The COVID-19 pandemic has been a challenge for everyone in hockey. From players being kept off the ice, to teams struggling to make ends meet and fans missing out on one of their favorite passions.
But the biggest toll could be the mental health one that could have long-term effects on some youth. In the most important developmental years in a person's life, being forced to stay home and not partake in activities with friends and family has been the sad reality for millions of kids across Canada.
The Ontario Minor Hockey Association – home to youth hockey in Ontario, Canada – is hoping its new campaign, Stronger, will help bring kids back to the rink. The program puts a focus on the mental health struggles faced by Canadian youth who used hockey as a sense of enjoyment and to make new friends and learn new skills.
“Hockey is as Canadian as maple syrup. It’s in our blood," OMHA executive director Ian Taylor said in a statement. "We never had to market the game before to kids in Ontario. But we recognize it is no longer a given kids are going to play hockey.
“We want the gold medal hockey games at the Winter Olympics and Paralympics to bethe most-watched events for years to come. But that may not be the case if we don’t take drastic action now.”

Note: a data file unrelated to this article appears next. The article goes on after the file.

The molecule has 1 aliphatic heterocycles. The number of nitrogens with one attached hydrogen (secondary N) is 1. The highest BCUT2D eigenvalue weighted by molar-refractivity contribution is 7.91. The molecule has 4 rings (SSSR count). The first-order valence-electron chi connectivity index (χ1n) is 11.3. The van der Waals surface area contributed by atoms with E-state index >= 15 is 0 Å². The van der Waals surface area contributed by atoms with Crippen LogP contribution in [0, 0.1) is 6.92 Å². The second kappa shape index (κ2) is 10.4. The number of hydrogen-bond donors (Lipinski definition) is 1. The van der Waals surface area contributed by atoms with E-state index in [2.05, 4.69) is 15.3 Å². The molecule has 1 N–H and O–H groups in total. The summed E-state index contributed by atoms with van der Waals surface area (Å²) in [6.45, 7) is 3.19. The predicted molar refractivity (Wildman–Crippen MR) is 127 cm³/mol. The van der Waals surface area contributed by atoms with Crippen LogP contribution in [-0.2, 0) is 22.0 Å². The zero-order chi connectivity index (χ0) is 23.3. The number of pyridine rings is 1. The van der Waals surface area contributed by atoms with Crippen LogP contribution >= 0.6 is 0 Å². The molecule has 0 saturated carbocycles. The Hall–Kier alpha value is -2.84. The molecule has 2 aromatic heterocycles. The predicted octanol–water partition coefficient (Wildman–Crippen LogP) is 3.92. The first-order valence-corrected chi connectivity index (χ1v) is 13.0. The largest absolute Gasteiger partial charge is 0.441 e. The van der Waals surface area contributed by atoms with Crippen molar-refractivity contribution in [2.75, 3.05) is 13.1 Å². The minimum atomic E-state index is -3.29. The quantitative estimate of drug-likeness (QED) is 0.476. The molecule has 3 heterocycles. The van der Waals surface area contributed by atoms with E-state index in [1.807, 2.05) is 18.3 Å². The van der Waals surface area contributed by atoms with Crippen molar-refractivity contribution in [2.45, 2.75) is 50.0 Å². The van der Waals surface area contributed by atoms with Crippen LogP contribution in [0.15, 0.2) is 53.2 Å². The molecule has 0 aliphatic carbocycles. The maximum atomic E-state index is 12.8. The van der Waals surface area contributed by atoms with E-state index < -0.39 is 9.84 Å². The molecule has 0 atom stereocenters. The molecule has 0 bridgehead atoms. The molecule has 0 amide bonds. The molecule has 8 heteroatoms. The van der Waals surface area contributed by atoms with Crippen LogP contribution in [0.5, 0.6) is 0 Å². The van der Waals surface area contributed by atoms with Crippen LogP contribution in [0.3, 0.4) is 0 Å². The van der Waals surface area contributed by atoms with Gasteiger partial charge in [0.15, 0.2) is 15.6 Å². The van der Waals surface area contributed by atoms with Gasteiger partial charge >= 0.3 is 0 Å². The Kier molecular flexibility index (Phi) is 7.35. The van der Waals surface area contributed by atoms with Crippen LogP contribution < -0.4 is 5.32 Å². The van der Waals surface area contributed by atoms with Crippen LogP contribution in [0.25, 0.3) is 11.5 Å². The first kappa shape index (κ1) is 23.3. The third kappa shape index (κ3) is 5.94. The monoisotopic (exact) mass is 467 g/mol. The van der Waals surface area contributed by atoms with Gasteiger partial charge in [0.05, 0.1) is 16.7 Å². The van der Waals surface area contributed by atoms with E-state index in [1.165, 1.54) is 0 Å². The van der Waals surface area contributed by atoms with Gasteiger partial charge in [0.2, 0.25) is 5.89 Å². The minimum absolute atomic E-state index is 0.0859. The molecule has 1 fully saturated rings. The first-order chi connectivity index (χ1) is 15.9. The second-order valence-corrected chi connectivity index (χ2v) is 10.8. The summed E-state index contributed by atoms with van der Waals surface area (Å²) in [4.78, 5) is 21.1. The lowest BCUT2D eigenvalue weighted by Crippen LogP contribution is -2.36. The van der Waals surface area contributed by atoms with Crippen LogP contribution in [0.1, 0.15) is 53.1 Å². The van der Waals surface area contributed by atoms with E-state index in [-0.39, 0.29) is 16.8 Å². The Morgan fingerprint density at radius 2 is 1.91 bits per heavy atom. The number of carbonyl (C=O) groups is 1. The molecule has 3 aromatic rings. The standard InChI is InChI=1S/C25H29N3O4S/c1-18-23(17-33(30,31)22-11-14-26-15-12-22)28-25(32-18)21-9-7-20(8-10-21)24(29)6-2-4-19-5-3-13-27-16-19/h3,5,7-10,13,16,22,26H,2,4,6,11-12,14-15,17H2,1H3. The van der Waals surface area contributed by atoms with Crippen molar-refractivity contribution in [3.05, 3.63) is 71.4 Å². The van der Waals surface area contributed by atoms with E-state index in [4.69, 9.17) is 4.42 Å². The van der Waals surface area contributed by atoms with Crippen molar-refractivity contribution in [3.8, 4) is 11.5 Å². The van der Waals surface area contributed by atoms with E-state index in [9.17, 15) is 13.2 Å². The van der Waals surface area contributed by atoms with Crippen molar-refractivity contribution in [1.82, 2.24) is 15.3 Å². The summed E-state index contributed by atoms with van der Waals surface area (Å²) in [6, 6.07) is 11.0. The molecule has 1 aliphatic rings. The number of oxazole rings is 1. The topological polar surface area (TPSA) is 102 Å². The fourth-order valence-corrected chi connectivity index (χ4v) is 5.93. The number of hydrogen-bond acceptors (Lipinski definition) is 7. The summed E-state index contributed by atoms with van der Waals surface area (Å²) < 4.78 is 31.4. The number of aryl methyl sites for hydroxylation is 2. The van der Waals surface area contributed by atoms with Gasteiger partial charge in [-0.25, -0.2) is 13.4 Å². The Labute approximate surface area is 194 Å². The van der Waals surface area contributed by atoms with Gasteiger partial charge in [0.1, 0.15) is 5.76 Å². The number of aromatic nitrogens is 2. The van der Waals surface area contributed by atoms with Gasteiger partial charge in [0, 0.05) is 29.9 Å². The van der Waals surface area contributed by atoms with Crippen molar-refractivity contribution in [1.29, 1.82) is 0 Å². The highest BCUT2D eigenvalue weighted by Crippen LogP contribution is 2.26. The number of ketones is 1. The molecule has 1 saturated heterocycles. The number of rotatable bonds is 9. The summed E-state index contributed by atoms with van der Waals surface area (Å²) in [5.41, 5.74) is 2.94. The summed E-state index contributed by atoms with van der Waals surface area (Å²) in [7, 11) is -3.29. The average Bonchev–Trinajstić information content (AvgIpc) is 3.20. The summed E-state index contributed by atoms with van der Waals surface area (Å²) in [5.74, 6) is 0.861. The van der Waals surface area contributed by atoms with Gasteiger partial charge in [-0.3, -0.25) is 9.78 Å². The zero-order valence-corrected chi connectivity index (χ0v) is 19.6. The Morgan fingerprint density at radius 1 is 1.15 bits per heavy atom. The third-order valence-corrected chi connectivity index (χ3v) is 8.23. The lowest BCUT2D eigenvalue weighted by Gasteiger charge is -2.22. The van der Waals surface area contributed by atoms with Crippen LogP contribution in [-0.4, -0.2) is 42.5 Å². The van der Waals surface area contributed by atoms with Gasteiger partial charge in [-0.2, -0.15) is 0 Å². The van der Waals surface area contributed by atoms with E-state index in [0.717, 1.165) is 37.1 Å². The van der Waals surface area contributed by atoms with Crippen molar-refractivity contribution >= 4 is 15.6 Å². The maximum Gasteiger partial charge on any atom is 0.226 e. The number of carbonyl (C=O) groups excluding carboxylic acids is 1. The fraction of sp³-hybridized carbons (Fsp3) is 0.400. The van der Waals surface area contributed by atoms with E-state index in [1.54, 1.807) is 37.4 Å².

According to the OMHA, 80 percent of players in a 3,000-person survey said they used hockey to "reduce feelings of isolation, their stress level and anxiety." The organization also said close to 80 percent of respondents plan on returning to the game when arenas open back up in the fall.
The OMHA says registration numbers across the province have stagnated over the past five years due to barriers such as costs. The organization says many of its minor hockey associations offer programs to help out players who may not have the financial means to play the sport.
“We have worked with our sponsors to develop programs like Player and Goalie Assist so that our minor hockey associations can provide equipment every year to help families put their children in the game,” Taylor added.